NAME: Ellendale
CLIMATE: Hot summer, cool winter.
COMMENTS: Not worth the trip.
REMAINS: Nothing.

Ellen Clifford Nay, for whom Ellendale was named, discovered a large deposit of float gold in the southern part of Saulsbury Wash in 1909. The free gold ore was some of the richest ever found in Nevada. Ellen and her husband were operating a stopover place in Saulsbury Wash on what is now US 6. They had built a lodging house and a small store and provided meals. The district looked very promising. Within a matter of weeks, 400 people were in the district. The Ellendale townsite was laid out in June, and nearly all the lots were sold in the first two months. Regular lots sold for $150 and corner lots were $200. Within one week, twenty buildings were under construction. The value and quantity of gold seemed to suggest that Ellendale was there to stay. By July, the population had stabilized at 350. A telegraph line, a luxury shared by few other towns at the time, to Tonopah became a reality in late 1909. The original claims played out in 1911, but some smaller ore bodies were discovered, and limited production continued through 1912. Total production value for the district from 1909 to 1912 was $100,000. After 1912, ghosts were the district’s main inhabitants. Although there was intermittent activity throughout the years subsequent to 1912, there was nothing at all after 1939. Hardly anything remains at Ellendale and a four-wheel-drive vehicle is required to get there.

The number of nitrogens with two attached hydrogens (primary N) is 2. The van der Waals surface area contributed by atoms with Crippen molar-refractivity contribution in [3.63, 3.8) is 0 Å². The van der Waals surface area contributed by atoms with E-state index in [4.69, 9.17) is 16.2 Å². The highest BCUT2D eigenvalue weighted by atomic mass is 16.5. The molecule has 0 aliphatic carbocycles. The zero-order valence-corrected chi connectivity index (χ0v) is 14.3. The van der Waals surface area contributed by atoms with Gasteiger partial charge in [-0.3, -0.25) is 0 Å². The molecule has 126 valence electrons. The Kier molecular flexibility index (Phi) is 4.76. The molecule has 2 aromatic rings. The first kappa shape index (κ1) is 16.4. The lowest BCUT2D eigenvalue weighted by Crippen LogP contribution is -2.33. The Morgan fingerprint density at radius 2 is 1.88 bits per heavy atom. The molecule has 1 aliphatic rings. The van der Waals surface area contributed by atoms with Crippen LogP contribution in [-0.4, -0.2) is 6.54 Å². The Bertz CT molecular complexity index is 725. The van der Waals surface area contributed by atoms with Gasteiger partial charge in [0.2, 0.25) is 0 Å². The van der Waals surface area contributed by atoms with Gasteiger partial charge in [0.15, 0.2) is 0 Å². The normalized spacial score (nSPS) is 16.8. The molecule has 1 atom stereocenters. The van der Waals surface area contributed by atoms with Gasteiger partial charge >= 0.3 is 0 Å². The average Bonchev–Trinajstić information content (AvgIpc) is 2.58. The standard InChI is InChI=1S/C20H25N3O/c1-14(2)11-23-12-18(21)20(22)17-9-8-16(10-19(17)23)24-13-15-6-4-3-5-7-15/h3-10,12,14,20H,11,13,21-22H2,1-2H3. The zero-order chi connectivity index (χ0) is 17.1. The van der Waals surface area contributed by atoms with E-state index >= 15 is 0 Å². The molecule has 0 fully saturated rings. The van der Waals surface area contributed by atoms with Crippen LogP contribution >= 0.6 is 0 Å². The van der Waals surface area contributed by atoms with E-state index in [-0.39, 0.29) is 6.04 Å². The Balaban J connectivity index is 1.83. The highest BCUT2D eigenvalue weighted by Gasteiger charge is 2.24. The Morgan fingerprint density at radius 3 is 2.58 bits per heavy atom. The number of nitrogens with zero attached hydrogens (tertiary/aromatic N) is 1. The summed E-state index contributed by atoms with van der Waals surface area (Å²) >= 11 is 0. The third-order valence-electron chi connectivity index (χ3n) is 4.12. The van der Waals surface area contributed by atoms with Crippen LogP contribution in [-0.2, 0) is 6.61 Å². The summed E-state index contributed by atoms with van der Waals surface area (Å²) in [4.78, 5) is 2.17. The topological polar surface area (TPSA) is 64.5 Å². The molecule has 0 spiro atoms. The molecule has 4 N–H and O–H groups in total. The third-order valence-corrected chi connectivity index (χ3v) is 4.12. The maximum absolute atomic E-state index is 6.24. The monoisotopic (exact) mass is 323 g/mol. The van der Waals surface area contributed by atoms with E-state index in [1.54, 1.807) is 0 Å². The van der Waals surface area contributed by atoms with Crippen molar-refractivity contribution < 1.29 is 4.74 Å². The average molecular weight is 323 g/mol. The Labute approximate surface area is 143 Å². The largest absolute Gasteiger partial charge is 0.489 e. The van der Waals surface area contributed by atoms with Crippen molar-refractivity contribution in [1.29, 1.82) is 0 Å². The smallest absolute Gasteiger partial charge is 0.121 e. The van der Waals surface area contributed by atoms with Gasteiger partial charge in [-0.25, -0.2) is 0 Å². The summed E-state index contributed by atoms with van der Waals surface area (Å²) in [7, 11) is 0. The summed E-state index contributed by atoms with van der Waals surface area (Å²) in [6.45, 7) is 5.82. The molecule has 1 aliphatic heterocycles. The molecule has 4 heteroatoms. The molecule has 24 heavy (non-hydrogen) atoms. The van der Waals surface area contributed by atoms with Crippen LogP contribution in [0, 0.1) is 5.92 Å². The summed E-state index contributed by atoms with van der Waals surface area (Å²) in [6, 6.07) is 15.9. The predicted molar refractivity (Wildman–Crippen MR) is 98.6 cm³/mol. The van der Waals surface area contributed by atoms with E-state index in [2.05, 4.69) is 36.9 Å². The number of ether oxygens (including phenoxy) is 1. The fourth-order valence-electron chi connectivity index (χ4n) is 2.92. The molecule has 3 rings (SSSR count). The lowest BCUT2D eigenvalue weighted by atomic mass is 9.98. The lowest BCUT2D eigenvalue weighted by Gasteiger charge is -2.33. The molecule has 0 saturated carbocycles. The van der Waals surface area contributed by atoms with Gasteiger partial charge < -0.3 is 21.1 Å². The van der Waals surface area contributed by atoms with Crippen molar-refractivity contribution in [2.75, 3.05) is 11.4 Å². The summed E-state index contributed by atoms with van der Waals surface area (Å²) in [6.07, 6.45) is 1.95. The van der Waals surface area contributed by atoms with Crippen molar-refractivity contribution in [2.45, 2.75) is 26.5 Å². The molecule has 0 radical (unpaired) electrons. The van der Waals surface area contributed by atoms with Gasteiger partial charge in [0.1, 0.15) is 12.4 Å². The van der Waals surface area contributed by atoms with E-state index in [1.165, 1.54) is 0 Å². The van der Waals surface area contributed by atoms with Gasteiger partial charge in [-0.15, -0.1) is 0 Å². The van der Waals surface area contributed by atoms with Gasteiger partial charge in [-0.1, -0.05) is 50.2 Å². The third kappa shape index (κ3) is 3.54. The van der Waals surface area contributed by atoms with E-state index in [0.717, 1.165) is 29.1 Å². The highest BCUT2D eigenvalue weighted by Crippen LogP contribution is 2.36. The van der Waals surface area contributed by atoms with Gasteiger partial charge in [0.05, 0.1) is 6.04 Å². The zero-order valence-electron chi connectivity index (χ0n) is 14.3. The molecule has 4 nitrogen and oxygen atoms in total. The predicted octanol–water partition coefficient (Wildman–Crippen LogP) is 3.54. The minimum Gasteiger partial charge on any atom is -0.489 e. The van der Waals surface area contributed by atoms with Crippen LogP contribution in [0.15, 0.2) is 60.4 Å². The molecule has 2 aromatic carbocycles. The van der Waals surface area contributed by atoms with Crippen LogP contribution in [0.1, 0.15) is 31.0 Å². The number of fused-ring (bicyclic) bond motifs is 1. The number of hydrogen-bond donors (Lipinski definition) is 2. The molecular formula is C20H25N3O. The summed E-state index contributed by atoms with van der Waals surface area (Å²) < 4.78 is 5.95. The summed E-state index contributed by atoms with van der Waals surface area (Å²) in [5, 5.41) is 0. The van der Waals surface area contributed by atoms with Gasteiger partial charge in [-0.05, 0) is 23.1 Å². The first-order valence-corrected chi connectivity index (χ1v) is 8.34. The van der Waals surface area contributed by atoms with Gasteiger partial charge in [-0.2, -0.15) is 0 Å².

Submitted by: Shawn Hall from his book Preserving The Glory Days: Ghost Towns And Mining Camps Of Nye County, Nevada Click here to purchase his book!